Hybrid supracolloidal structures through interface driven assembly
Colard, Catheline A. L. (2010) Hybrid supracolloidal structures through interface driven assembly. PhD thesis, University of Warwick.
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Official URL: http://webcat.warwick.ac.uk/record=b2341067~S15
We investigated different strategies for the preparation of armoured polymer
particles. Inorganic nanoparticles, such as clay platelets and Ludox colloidal
silica grades, were used as solids-stabilisers in processes such as miniemulsion,
suspension and/or emulsion polymerisations. These nanoparticles were either
assembled at liquid-liquid interfaces for the stabilisation of monomer droplets or
adsorbed onto solid surfaces in the case of poly(vinyl acetate) latex particles.
Colloidal assembly was promoted by modifying the pH and/or the ionic strength
of the dispersion medium, thereby tuning the surface properties of the
nanoparticles. When prepared in miniemulsion polymerisation, latexes with
controlled particle size distributions were obtained. Their diameter was dictated
by the amount of solids-stabiliser (Laponite clay) or by the dimensions of the
building blocks (Ludox colloidal silica).
We developed a versatile emulsion polymerisation process leading to silicaarmoured
poly(vinyl acetate) particles and showed that quantitative disc
centrifugation analyses throughout the polymerisation process unravelled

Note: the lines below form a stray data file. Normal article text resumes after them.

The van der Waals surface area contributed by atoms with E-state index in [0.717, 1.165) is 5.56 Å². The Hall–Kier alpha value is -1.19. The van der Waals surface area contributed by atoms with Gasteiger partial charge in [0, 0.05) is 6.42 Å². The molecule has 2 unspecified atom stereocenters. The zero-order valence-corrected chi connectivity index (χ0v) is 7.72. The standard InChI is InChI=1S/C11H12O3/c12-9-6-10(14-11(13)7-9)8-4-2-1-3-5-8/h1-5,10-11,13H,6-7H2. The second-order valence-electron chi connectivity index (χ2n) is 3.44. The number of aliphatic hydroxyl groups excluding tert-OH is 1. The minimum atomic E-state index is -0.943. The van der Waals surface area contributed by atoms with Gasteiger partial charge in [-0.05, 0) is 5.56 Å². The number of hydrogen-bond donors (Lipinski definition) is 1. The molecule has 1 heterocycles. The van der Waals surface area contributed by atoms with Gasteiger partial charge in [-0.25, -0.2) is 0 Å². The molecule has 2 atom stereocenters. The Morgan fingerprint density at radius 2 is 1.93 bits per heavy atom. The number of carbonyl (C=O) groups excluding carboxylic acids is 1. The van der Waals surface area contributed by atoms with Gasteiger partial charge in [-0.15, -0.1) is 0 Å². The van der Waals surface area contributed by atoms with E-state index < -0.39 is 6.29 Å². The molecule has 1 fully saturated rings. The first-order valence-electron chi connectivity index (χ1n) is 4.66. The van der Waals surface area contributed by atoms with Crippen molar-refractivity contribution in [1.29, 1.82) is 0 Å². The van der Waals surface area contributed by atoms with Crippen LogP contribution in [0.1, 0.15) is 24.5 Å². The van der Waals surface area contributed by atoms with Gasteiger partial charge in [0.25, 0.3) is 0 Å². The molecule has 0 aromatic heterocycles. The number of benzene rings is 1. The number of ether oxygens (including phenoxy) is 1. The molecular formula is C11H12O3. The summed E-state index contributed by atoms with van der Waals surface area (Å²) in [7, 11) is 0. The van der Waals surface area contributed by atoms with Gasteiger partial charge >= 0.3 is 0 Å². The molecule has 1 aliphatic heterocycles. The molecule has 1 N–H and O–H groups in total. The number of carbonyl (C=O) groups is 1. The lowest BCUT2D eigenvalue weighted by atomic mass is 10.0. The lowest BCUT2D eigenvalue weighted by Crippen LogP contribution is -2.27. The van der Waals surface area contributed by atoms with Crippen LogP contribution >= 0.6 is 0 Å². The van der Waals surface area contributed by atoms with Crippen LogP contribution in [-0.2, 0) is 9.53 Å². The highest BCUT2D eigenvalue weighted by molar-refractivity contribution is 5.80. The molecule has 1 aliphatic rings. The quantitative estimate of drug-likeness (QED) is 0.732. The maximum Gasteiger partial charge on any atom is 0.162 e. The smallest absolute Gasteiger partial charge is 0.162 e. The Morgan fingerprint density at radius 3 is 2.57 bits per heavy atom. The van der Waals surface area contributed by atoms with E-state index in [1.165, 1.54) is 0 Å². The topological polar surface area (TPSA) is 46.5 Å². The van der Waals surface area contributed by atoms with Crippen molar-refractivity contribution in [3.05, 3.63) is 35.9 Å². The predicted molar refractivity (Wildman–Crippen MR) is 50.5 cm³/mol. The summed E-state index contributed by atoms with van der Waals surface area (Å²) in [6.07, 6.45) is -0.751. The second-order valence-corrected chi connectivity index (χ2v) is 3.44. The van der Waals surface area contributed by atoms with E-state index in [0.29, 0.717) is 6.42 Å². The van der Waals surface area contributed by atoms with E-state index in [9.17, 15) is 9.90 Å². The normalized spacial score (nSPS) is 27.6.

mechanistic aspects of particle formation and growth. Stability of the armoured
particles was studied in dispersion and after spray-drying the hybrid dispersions.
The thickness of the silica shell on the polymer particles had an important role
in limiting polymer inter-diffusion upon film formation. The obtained powders
were tested as additives in cement-based formulations for tile adhesives.
However, desired performance characteristics were not obtained in comparison
to standard formulations.
Soft polymer composite foams were prepared through freeze-drying a
mixture of colloids. ‘Large-soft’ particles of poly(vinyl laurate) reinforced by an
armouring layer of ‘small-hard’ nanoparticles of colloidal silica led to the
formation of highly porous open-cell foams. Upon addition of a third conducting
colloidal component, this newly designed material proved promising results as a
|Item Type:||Thesis or Dissertation (PhD)|
|Subjects:||Q Science > QD Chemistry|
|Library of Congress Subject Headings (LCSH):||Nanoparticles, Colloids, Interfaces (Physical sciences)|
|Official Date:||September 2010|
|Institution:||University of Warwick|
|Theses Department:||Department of Chemistry|
|Supervisor(s)/Advisor:||Bon, Stefan Antonius Franciscus ; Hergeth, Wolf-Dieter|
|Extent:||xxii, 217 leaves : ill., charts|
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